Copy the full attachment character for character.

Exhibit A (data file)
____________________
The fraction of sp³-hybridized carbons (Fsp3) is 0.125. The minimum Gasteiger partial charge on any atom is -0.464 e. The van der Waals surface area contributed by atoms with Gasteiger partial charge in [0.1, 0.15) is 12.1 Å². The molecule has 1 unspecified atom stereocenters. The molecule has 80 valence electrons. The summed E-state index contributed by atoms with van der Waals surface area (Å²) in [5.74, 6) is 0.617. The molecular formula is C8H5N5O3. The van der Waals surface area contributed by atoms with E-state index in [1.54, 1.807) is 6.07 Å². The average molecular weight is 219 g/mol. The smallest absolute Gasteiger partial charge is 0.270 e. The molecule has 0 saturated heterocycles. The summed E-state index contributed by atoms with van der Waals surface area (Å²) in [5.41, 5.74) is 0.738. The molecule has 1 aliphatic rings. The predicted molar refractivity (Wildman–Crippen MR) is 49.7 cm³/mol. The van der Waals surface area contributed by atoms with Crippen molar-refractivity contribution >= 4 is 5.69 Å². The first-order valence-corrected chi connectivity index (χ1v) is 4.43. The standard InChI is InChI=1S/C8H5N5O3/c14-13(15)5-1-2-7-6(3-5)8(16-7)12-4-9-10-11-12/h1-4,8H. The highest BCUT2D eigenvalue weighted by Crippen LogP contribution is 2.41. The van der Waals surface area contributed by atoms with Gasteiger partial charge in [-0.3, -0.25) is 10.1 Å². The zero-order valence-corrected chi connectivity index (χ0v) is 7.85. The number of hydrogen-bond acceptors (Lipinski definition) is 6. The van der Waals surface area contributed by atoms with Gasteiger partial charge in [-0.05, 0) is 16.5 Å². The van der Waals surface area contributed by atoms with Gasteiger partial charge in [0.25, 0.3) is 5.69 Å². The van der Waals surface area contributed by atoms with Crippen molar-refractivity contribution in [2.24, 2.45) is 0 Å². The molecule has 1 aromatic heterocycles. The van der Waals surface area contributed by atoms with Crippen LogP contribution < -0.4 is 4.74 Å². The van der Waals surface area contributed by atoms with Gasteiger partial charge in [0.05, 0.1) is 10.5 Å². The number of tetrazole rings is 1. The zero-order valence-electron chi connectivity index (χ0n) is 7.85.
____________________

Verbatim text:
The fraction of sp³-hybridized carbons (Fsp3) is 0.125. The minimum Gasteiger partial charge on any atom is -0.464 e. The van der Waals surface area contributed by atoms with Gasteiger partial charge in [0.1, 0.15) is 12.1 Å². The molecule has 1 unspecified atom stereocenters. The molecule has 80 valence electrons. The summed E-state index contributed by atoms with van der Waals surface area (Å²) in [5.74, 6) is 0.617. The molecular formula is C8H5N5O3. The van der Waals surface area contributed by atoms with E-state index in [1.54, 1.807) is 6.07 Å². The average molecular weight is 219 g/mol. The smallest absolute Gasteiger partial charge is 0.270 e. The molecule has 0 saturated heterocycles. The summed E-state index contributed by atoms with van der Waals surface area (Å²) in [5.41, 5.74) is 0.738. The molecule has 1 aliphatic rings. The predicted molar refractivity (Wildman–Crippen MR) is 49.7 cm³/mol. The van der Waals surface area contributed by atoms with Crippen molar-refractivity contribution >= 4 is 5.69 Å². The first-order valence-corrected chi connectivity index (χ1v) is 4.43. The standard InChI is InChI=1S/C8H5N5O3/c14-13(15)5-1-2-7-6(3-5)8(16-7)12-4-9-10-11-12/h1-4,8H. The highest BCUT2D eigenvalue weighted by Crippen LogP contribution is 2.41. The van der Waals surface area contributed by atoms with Gasteiger partial charge in [-0.3, -0.25) is 10.1 Å². The zero-order valence-corrected chi connectivity index (χ0v) is 7.85. The number of hydrogen-bond acceptors (Lipinski definition) is 6. The van der Waals surface area contributed by atoms with Gasteiger partial charge in [-0.05, 0) is 16.5 Å². The van der Waals surface area contributed by atoms with Gasteiger partial charge in [0.25, 0.3) is 5.69 Å². The van der Waals surface area contributed by atoms with Crippen molar-refractivity contribution in [2.24, 2.45) is 0 Å². The molecule has 1 aromatic heterocycles. The van der Waals surface area contributed by atoms with Crippen LogP contribution < -0.4 is 4.74 Å². The van der Waals surface area contributed by atoms with Gasteiger partial charge in [0.05, 0.1) is 10.5 Å². The number of tetrazole rings is 1. The zero-order valence-electron chi connectivity index (χ0n) is 7.85.